The complementary of DNA strands also allows them to find each other in a complex mixture of molecules. This reannealing or hybridization process is used in some situations by the nuclear machinery to regulate gene expression. Furthermore, this phenomenon has been heavily exploited in molecular biology, and it is at the heart of its current success.

Chemical Structures of the Nucleotide Components of DNA

DNA is a polymer, and its monomeric subunits are molecules called nucleotides. The nucleotide consists in four varieties, which differ in portions known as bases.

The bases are adenine, guanine, cytosine and thymine, abbreviated as A, G, C and T, and it is the sequence of these parts of nucleotide molecules that carries the genetic information. Adenine and guanine, double-ringed molecules, are purines, and cytosine and thymine, single-ringed, are pyrimidines.

Chemical structures of the nucleotide components of DNA
Figure X-3 | Chemical structures of the nucleotide components of DNA. These are the standard four nucleotides; some bases in DNA are modified by the addition of other chemical groups. When nucleotides are incorporated into DNA, two of the phosphate groups are lost.

Each base joined to a sugar molecule, deoxyribose, and each deoxyribose has a phosphate group attached to it; the sugar and phosphate play only a structural role in DNA, and themselves carry no information. The structures of these nucleotides are shown in Figure X-3.

Some nucleotides can be chemically modified after their incorporation into DNA: an important example is the methylation of cytosine, to give 5-methylcytosine. Methylation plays a role in gene regulation.

The phosphate of one nucleotide is joined to the sugar of another (depicted in Figure X-4b), and so on, and this forms the sugar phosphate backbone of DNA.

Because the deoxyribose group itself is asymmetrical, it provides a polarity to the backbone. The carbon atoms making up the deoxyribose molecule are given numbers from 1’ (pronounced ‘one prime’) to 5’.

Phosphate groups attach to the 3’ and 5’ carbon atoms of the ring, and this provides a way to refer to the different ends of a DNA molecule: the 3’ end has a free hydroxyl (–OH) group (unattached to another nucleotide) on the 3’ carbon, and the 5’ end has a free hydroxyl group on the 5’ carbon.

Figure X-4 | Double-stranded helical structure of DNA.
Figure X-4 | Double-stranded helical structure of DNA. (a) The two strands are wound round each other in a double helix. Arrows indicate the direction of each strand, 5’ to 3’. (b) The two strands of DNA are anti-parallel since the linking of the 3’ carbon atom of one base to the 5’ carbon of the next is in opposite directions on the two strands. Since sequences are written 5’ to 3’, the sequence of this three-base DNA molecule on the left-hand strand is CGT, while on the right-hand strand is ACG.

The polarity of a nucleic acid molecule [whether DNA or RNA (ribonucleic acid)] is important because fundamental processes like DNA replication, the transcription of DNA into RNA, and the translation of RNA into protein will proceed in one direction only along its length. By convention, the sequence of bases in a DNA or RNA molecule is always written left to right in the direction 5’ to 3’.

The structure described above is that of single-stranded DNA.

Within a cell, DNA exists for most of the time in the double-stranded form, as two long strands, spiraling round each other in a double helix (Figure X-4a). The bases of one strand project into the core of the helix, and here they pair with the bases of the other, complementary, strand.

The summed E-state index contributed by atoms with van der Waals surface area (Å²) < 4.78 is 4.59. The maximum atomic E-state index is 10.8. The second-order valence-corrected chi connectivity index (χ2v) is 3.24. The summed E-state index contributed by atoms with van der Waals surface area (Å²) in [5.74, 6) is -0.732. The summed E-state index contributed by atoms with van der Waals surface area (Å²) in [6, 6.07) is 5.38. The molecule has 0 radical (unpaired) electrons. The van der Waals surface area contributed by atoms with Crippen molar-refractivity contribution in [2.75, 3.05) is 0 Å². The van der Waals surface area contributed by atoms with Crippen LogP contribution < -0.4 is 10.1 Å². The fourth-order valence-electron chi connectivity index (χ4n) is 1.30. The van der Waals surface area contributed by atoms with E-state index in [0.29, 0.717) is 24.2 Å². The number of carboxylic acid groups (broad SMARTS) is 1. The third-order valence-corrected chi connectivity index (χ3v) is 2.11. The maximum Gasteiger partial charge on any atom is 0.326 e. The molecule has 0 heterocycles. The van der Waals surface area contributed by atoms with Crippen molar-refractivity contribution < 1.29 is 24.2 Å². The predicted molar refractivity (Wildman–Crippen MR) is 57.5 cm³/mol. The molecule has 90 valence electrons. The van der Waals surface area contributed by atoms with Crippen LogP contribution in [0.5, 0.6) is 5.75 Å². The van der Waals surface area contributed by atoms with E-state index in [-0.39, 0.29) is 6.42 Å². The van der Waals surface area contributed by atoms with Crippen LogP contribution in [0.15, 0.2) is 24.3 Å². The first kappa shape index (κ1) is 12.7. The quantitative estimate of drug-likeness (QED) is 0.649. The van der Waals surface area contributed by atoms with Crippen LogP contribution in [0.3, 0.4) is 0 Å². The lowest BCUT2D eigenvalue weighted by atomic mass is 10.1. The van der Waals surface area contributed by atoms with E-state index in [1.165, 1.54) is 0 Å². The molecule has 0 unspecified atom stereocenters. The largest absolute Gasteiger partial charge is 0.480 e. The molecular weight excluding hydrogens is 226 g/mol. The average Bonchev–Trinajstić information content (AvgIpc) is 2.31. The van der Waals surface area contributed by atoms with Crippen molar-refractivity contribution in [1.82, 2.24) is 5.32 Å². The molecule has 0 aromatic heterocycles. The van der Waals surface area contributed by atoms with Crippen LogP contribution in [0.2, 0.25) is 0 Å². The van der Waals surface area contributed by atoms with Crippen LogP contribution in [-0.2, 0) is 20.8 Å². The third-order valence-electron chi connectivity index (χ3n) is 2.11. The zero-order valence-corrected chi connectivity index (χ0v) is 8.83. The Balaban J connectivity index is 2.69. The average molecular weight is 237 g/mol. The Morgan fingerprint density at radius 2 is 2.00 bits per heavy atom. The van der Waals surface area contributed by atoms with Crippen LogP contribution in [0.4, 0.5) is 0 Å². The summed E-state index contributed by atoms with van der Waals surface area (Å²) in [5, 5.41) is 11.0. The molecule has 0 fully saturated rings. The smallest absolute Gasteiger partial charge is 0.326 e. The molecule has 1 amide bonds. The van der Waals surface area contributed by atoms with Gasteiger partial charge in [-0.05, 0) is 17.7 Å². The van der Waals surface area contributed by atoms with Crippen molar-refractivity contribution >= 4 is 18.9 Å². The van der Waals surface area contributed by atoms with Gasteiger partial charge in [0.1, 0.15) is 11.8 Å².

Figure X-5 | Base-pairing between thymine and adenine, and between cytosine and guanine
Figure X-5 | Base-pairing between thymine and adenine, and between cytosine and guanine.

Base-pairing (Figure X-5), where an A pairs strictly with a T, and a C with a G, underlies the two fundamental roles of DNA expression of genetic information via RNA, and replication of genetic information prior to cell division.

A single strand of DNA can act as a template either for the enzymatic synthesis of a complementary strand of RNA (transcription), using ribonucleotides as building blocks, or of a complementary DNA strand (replication), when the building blocks are deoxyribonucleotides.

The lengths of double-stranded DNA molecules are described in units of base-pairs (bp), and for longer molecules kilobase-pairs (usually abbreviated to kilobases, kb) or megabase-pairs (megabases, Mb).

The chemical bonds that tie the atoms together within a single strand of DNA are strong and require considerable energy to break them — these are covalent bonds.

The hydrogen bonds which exist between the bases of one strand and another within a double helix of DNA are much weaker, and can be broken in vitro by relatively gentle processes such as brief heating to 95oC or exposure to alkaline pH, or by active processes within cells.

This separation of the strands of a double helix is called denaturation, or ‘melting’, and must occur prior to either transcription or replication. There are three hydrogen bonds between a G and a C, and two between an A and a T; more energy is needed to denature GC-rich DNA than an equivalent length of AT-rich DNA.

See also:
  1. Alberts B, Bray D, Lewis J, Raff M, Roberts K, Watson JD. Molecular biology of the cell. 3rd ed. New York: Garland, 1994.
  2. Darnell J, Lodish H, Baltimore D. Molecular cell biology. 2nd ed. New York: Scientific American Books, WH Freeman, 1990.
  3. Watson JD, Tooze J, Kurtz DT. Recombinant DNA, a short course. New York: Scientific American Books, WH Freeman, 1983.
  4. Watson JD, Hopkins NH, Roberts JW, Steitz JA, Weiner AM. Molecular biology of the gene. 4th ed. Menlo Park, CA: Benjamin/Cummings Publishing Co., 1987.
  5. Meselson M, Stahl FW. The replication of DNA in E. coli Proc Natl Acad Sci USA 1958;44-671-682.